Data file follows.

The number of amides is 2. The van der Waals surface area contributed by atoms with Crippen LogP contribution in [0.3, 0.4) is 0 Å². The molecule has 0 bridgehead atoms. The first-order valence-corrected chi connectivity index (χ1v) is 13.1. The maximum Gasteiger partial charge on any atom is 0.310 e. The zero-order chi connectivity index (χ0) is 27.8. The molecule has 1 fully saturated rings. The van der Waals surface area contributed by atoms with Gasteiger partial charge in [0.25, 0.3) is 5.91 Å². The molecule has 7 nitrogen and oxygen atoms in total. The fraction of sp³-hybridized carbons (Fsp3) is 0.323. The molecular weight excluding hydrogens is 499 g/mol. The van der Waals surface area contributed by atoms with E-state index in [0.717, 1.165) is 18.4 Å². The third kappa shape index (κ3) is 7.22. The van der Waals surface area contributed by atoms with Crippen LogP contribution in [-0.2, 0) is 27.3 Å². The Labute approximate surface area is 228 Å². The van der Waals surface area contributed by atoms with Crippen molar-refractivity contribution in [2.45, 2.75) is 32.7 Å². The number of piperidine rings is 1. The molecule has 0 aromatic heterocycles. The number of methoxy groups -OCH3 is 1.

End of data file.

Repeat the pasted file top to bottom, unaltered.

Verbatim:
The number of amides is 2. The van der Waals surface area contributed by atoms with Crippen LogP contribution in [0.3, 0.4) is 0 Å². The molecule has 0 bridgehead atoms. The first-order valence-corrected chi connectivity index (χ1v) is 13.1. The maximum Gasteiger partial charge on any atom is 0.310 e. The zero-order chi connectivity index (χ0) is 27.8. The molecule has 1 fully saturated rings. The van der Waals surface area contributed by atoms with Gasteiger partial charge in [0.25, 0.3) is 5.91 Å². The molecule has 7 nitrogen and oxygen atoms in total. The fraction of sp³-hybridized carbons (Fsp3) is 0.323. The molecular weight excluding hydrogens is 499 g/mol. The van der Waals surface area contributed by atoms with E-state index in [0.717, 1.165) is 18.4 Å². The third kappa shape index (κ3) is 7.22. The van der Waals surface area contributed by atoms with Crippen LogP contribution in [-0.2, 0) is 27.3 Å². The Labute approximate surface area is 228 Å². The van der Waals surface area contributed by atoms with Crippen molar-refractivity contribution in [2.45, 2.75) is 32.7 Å². The number of piperidine rings is 1. The molecule has 0 aromatic heterocycles. The number of methoxy groups -OCH3 is 1.